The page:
National Influenza Vaccination Week, Dec. 8-14, 2013, is an opportunity to highlight the importance of continuing flu vaccination through December and into the spring. Flu vaccination coverage estimates from past years have shown that influenza vaccination activity drops quickly after the end of November. The Centers for Disease Control and Prevention (CDC) recommends a yearly flu vaccine for everyone 6 months and older to protect against influenza.
“During this time of year, family and friends are gathering for the holidays, so now is a great time to get your flu vaccine to protect yourself and your loved ones,” said Health Commissioner Mary E. O’Dowd. “Flu vaccination can reduce flu illnesses, doctors’ visits, work absences, as well as prevent flu-related hospitalizations and deaths.”
Although anyone can get the flu, some individuals are at greater risk for serious flu-related complications such as hospitalization or worsening of existing chronic conditions. Those at high-risk include children younger than 5 years, people 65 years of age and older, pregnant women, and people with certain long-term medical conditions, such as asthma, diabetes, heart disease, neurological and neurodevelopmental conditions, blood disorders, morbid obesity, kidney and liver disorders, HIV/AIDS, and cancer.
“Flu vaccination should also be a priority for individuals who live with or care for persons at higher risk for influenza-related complications, said Deputy Health Commissioner Dr. Arturo Brito. “This includes healthcare personnel and household contacts of children less than 6 months of age, since children younger than 6 months are too young to receive the flu vaccine.”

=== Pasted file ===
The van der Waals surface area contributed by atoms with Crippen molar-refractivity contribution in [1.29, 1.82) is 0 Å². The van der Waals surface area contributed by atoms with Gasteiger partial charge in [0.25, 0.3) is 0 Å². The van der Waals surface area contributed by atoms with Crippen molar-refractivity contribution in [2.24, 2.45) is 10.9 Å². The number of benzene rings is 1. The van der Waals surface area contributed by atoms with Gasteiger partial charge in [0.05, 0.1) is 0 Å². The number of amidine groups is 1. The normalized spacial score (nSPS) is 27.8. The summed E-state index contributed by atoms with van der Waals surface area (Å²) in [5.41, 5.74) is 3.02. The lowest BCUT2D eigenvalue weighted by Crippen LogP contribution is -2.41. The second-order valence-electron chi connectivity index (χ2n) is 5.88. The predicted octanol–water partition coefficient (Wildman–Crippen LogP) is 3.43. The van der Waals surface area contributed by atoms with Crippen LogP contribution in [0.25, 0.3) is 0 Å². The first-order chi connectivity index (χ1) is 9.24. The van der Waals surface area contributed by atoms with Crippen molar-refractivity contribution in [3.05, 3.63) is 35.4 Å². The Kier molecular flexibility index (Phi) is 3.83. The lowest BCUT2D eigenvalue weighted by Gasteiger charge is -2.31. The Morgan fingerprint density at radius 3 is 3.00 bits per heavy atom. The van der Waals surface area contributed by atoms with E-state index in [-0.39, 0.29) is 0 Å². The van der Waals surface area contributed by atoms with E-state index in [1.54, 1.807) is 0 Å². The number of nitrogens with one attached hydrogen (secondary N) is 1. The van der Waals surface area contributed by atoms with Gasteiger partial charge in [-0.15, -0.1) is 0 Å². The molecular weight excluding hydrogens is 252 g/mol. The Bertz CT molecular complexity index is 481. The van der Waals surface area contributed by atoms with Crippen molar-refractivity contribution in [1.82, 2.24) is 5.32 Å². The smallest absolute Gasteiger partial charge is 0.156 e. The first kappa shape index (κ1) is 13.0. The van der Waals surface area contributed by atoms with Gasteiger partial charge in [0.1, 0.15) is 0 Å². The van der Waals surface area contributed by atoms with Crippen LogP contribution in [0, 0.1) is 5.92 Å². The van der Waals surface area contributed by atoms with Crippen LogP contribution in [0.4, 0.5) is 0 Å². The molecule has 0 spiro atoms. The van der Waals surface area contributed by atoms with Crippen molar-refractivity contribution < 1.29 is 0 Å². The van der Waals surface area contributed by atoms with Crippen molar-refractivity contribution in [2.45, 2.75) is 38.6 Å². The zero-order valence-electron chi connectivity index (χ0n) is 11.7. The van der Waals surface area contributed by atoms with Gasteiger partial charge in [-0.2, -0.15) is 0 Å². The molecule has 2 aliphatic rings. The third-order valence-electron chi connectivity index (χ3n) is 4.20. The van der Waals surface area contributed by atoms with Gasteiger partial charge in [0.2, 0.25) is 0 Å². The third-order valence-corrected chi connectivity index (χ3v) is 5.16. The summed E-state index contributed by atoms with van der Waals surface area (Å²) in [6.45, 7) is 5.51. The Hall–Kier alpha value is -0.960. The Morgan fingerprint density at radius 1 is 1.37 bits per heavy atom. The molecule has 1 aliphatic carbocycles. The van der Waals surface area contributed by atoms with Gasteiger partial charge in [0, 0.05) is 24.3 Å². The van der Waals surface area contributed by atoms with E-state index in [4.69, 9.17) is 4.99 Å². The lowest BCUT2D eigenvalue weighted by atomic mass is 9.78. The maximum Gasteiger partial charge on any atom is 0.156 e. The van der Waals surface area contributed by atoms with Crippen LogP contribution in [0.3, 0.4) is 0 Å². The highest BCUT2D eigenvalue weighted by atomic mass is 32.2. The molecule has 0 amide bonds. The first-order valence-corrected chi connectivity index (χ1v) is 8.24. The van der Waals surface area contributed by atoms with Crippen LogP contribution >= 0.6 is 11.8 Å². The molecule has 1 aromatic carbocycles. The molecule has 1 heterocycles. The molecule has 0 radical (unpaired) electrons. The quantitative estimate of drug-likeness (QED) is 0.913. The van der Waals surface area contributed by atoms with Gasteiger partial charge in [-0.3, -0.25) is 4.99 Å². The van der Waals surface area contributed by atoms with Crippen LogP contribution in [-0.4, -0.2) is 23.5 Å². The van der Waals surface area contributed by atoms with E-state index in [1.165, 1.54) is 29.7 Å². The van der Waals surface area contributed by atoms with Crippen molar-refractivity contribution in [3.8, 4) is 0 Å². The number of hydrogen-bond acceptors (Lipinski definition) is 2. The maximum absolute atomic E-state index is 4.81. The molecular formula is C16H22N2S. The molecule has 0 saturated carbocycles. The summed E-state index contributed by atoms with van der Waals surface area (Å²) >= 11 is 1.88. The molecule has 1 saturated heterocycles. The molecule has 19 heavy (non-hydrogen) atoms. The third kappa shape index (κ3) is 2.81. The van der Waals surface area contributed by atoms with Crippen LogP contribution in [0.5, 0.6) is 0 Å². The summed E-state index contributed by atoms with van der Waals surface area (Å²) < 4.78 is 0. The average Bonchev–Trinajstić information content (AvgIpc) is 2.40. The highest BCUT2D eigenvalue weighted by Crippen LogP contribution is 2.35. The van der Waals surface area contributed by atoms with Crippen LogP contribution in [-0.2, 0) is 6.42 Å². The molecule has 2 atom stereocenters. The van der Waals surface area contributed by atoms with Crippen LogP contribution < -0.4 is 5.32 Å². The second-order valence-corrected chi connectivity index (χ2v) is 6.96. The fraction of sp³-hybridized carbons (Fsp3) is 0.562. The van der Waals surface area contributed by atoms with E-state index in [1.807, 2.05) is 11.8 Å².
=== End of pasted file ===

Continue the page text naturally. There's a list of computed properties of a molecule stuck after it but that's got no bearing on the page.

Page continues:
Flu vaccines are offered in many locations, including doctor’s offices, community health centers, local health departments and pharmacies. New Jersey residents can visit the Flu Vaccine Finder at http://nj.gov/health/flu/findflushot.shtml to find flu clinics near to them.
For information on flu vaccines available this flu season, visit CDC’s seasonal flu website at http://www.cdc.gov/flu/protect/vaccine/index.htm. CDC does not recommend one flu vaccine over another-the important thing is to get your flu vaccine every year. Some children may needs two doses of flu vaccine this season to be fully protected. Talk to your health care provider about the best options for you and your loved ones.
For more information about NIVW, visit http://www.cdc.gov/flu/NIVW/index.htm.
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